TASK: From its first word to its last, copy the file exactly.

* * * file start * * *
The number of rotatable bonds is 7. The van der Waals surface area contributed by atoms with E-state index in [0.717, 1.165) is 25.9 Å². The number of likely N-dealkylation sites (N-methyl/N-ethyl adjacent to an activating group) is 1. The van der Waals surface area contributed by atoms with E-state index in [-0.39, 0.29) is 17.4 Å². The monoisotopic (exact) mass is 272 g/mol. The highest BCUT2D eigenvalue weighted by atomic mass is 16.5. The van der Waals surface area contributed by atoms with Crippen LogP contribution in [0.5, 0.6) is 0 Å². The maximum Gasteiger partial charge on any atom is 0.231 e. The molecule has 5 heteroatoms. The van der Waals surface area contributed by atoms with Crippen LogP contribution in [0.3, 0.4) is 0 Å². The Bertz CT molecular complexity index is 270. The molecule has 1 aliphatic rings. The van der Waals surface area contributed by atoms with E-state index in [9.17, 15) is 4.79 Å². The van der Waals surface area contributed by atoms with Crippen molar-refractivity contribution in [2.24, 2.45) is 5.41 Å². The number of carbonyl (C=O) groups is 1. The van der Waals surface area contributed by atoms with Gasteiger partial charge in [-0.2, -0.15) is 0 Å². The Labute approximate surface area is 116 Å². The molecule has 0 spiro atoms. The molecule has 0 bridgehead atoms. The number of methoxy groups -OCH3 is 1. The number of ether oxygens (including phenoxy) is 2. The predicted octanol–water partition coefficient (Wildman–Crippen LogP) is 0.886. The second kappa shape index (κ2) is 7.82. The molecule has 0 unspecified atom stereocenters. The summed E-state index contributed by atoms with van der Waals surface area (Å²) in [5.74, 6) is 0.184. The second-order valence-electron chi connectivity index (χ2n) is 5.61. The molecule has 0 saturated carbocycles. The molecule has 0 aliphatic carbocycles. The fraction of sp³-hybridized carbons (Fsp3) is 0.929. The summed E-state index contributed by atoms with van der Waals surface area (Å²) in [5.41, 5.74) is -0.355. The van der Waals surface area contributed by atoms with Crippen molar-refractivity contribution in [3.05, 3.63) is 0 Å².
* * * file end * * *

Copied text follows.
The number of rotatable bonds is 7. The van der Waals surface area contributed by atoms with E-state index in [0.717, 1.165) is 25.9 Å². The number of likely N-dealkylation sites (N-methyl/N-ethyl adjacent to an activating group) is 1. The van der Waals surface area contributed by atoms with E-state index in [-0.39, 0.29) is 17.4 Å². The monoisotopic (exact) mass is 272 g/mol. The highest BCUT2D eigenvalue weighted by atomic mass is 16.5. The van der Waals surface area contributed by atoms with Crippen LogP contribution in [0.5, 0.6) is 0 Å². The maximum Gasteiger partial charge on any atom is 0.231 e. The molecule has 5 heteroatoms. The van der Waals surface area contributed by atoms with Crippen LogP contribution in [0.3, 0.4) is 0 Å². The Bertz CT molecular complexity index is 270. The molecule has 1 aliphatic rings. The van der Waals surface area contributed by atoms with E-state index in [9.17, 15) is 4.79 Å². The van der Waals surface area contributed by atoms with Crippen molar-refractivity contribution in [2.24, 2.45) is 5.41 Å². The number of carbonyl (C=O) groups is 1. The van der Waals surface area contributed by atoms with Gasteiger partial charge in [-0.2, -0.15) is 0 Å². The Labute approximate surface area is 116 Å². The molecule has 0 spiro atoms. The molecule has 0 bridgehead atoms. The number of methoxy groups -OCH3 is 1. The number of ether oxygens (including phenoxy) is 2. The predicted octanol–water partition coefficient (Wildman–Crippen LogP) is 0.886. The second kappa shape index (κ2) is 7.82. The molecule has 0 unspecified atom stereocenters. The summed E-state index contributed by atoms with van der Waals surface area (Å²) in [5.74, 6) is 0.184. The second-order valence-electron chi connectivity index (χ2n) is 5.61. The molecule has 0 saturated carbocycles. The molecule has 0 aliphatic carbocycles. The fraction of sp³-hybridized carbons (Fsp3) is 0.929. The summed E-state index contributed by atoms with van der Waals surface area (Å²) in [5.41, 5.74) is -0.355. The van der Waals surface area contributed by atoms with Crippen molar-refractivity contribution in [3.05, 3.63) is 0 Å².